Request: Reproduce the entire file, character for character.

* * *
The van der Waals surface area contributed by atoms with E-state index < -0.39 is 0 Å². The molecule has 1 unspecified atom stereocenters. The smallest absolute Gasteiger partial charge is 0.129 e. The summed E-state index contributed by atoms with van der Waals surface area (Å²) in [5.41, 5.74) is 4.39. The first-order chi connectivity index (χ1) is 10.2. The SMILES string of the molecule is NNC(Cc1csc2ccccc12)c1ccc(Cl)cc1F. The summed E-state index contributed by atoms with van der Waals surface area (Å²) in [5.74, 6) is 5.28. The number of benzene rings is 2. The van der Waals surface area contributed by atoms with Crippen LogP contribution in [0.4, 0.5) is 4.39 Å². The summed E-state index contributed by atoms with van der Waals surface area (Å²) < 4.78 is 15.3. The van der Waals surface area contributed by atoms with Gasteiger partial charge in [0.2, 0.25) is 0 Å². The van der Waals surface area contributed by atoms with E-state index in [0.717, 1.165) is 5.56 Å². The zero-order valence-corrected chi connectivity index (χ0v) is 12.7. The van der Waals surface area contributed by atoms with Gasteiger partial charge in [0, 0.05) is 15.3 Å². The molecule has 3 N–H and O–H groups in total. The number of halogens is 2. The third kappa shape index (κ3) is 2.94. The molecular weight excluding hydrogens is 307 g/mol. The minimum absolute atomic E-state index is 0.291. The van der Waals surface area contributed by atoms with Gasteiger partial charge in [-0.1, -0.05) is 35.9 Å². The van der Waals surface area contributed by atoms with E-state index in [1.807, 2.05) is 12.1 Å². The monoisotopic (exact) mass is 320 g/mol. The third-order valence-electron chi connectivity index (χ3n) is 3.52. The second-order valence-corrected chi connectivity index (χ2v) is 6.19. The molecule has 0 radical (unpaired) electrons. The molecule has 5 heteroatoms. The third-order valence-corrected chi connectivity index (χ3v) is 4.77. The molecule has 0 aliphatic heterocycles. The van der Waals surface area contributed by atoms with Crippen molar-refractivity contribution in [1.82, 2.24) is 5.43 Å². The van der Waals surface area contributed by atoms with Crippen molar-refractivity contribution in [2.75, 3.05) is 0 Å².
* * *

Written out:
The van der Waals surface area contributed by atoms with E-state index < -0.39 is 0 Å². The molecule has 1 unspecified atom stereocenters. The smallest absolute Gasteiger partial charge is 0.129 e. The summed E-state index contributed by atoms with van der Waals surface area (Å²) in [5.41, 5.74) is 4.39. The first-order chi connectivity index (χ1) is 10.2. The SMILES string of the molecule is NNC(Cc1csc2ccccc12)c1ccc(Cl)cc1F. The summed E-state index contributed by atoms with van der Waals surface area (Å²) in [5.74, 6) is 5.28. The number of benzene rings is 2. The van der Waals surface area contributed by atoms with Crippen LogP contribution in [0.4, 0.5) is 4.39 Å². The summed E-state index contributed by atoms with van der Waals surface area (Å²) < 4.78 is 15.3. The van der Waals surface area contributed by atoms with Gasteiger partial charge in [0.2, 0.25) is 0 Å². The van der Waals surface area contributed by atoms with E-state index in [0.717, 1.165) is 5.56 Å². The zero-order valence-corrected chi connectivity index (χ0v) is 12.7. The van der Waals surface area contributed by atoms with Gasteiger partial charge in [0, 0.05) is 15.3 Å². The molecule has 3 N–H and O–H groups in total. The number of halogens is 2. The third kappa shape index (κ3) is 2.94. The molecular weight excluding hydrogens is 307 g/mol. The minimum absolute atomic E-state index is 0.291. The van der Waals surface area contributed by atoms with Gasteiger partial charge in [-0.1, -0.05) is 35.9 Å². The van der Waals surface area contributed by atoms with E-state index in [1.807, 2.05) is 12.1 Å². The monoisotopic (exact) mass is 320 g/mol. The third-order valence-electron chi connectivity index (χ3n) is 3.52. The second-order valence-corrected chi connectivity index (χ2v) is 6.19. The molecule has 0 radical (unpaired) electrons. The molecule has 5 heteroatoms. The third-order valence-corrected chi connectivity index (χ3v) is 4.77. The molecule has 0 aliphatic heterocycles. The van der Waals surface area contributed by atoms with Crippen molar-refractivity contribution in [1.82, 2.24) is 5.43 Å². The van der Waals surface area contributed by atoms with Crippen molar-refractivity contribution in [2.75, 3.05) is 0 Å².